This week, SI.com is previewing all 30 MLB teams, counting down to the No. 1 team in the league. At No. 16: The Cleveland Indians. You can find previews for teams 30 through 17 here.
2013 Record and Finish: 92-70, second place in AL Central (eighth overall); lost Wild-Card play-in to Tampa Bay
2014 Projected Record: 82-80, third place in AL Central
The Case For
In 2013, Terry Francona’s Tribe were a lot closer to taking the AL Central crown from the Tigers than you probably thought, as the Indians finished just one game behind Detroit. The impressively balanced lineup—no batter hit more than 22 home runs, and yet the Indians were fourth in the league in runs—could be even better this year, with the talented core of Jason Kipnis, Carlos Santana, and Michael Brantley entering their prime years. With another All-Star season from Kipnis—a darkhorse MVP candidate—and Santana moving to third base, as well as the addition of David Murphy to make a potentially potent rightfield platoon with Ryan Raburn will hit against lefties, the Indians' offense will be dangerous again. Though there are questions in the rotation, the phenom with the 100 mph heater, Danny Salazar, has No. 1 stuff, and if he and Corey Kluber have big breakout seasons and the rotation gets something out of the enigmatic Trevor Bauer, you could see the Indians returning to the postseason ... and overtaking the Tigers.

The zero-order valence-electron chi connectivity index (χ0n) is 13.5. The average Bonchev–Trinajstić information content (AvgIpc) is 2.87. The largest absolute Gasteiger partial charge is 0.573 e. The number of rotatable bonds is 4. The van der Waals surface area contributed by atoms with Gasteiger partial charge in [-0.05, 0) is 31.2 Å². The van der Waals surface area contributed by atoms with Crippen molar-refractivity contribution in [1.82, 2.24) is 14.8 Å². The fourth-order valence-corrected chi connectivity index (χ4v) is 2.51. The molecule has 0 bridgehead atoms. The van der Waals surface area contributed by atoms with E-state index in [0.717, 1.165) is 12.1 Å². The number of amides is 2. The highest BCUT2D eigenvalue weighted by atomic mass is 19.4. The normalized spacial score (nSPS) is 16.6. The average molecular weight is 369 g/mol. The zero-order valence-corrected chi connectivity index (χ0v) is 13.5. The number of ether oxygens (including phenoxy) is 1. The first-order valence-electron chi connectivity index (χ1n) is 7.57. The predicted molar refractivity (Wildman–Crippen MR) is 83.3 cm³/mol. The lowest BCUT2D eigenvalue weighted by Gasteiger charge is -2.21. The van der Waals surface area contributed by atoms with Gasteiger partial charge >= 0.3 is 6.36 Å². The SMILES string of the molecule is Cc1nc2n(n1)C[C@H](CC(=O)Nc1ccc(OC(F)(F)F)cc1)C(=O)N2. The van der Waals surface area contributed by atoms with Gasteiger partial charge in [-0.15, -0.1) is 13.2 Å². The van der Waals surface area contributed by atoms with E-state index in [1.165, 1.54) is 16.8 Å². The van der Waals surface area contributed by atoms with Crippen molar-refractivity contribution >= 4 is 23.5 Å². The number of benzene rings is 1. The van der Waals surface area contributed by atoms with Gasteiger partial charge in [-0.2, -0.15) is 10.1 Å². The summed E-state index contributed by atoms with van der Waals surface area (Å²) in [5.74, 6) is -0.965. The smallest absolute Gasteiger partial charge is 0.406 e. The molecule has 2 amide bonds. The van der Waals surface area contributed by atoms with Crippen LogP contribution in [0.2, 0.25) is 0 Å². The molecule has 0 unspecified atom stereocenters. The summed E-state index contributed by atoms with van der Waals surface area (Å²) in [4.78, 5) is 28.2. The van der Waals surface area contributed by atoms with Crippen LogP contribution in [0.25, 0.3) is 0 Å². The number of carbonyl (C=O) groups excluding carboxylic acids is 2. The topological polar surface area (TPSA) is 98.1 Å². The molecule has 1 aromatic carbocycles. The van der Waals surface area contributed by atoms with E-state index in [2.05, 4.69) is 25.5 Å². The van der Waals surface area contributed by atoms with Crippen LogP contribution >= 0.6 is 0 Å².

The Case Against
With the Royals on the rise and the Tigers potentially improved, the Indians will have their hands full in a suddenly tough division. Ubaldo Jimenez and Scott Kazmir were brilliant for them last year, and now both are gone, leaving Justin Masterson as the hurler who has to be The Man in a rotation that is short on front-of-the-rotation talent. The bullpen could be a problem as well. No one will mistake the departed Chris Perez for Mariano Rivera, but new closer John Axford has his own question marks.
His strikeout potential is as good as any young pitcher in the majors, but before anointing him the next Pedro, let’s remember that he’s logged just 52 career innings in the majors. There’s no doubt, though, that he has No. 1 stuff.
Number To Know: .425
That was Cleveland's slugging percentage in 2013 against lefthanded hitters, a big improvement from its .352 mark in 2012, and the result of Francona’s effective use of the platoon advantage.
Most overrated: Michael Bourn
"He's always worried me, and I never liked that signing for four years—he always swung and missed way too much for a guy without power. He wasn’t a spring chicken when they signed him, and without the speed, which clearly has diminished, what is Michael Bourn?"
Most underrated: Trevor Bauer
"I think Trevor Bauer can be an impact pitcher for them this year. He’s changed his motion a bit, simplified it, and the only thing holding him back is command of his fastball. He’s always been overthrowing it, and once he gets command of it, he’s a No. 2. He’s stubborn, set in his ways, and pissed off a lot of people in Arizona, but Cleveland lets him be what he wants to be, and that’s helped him."
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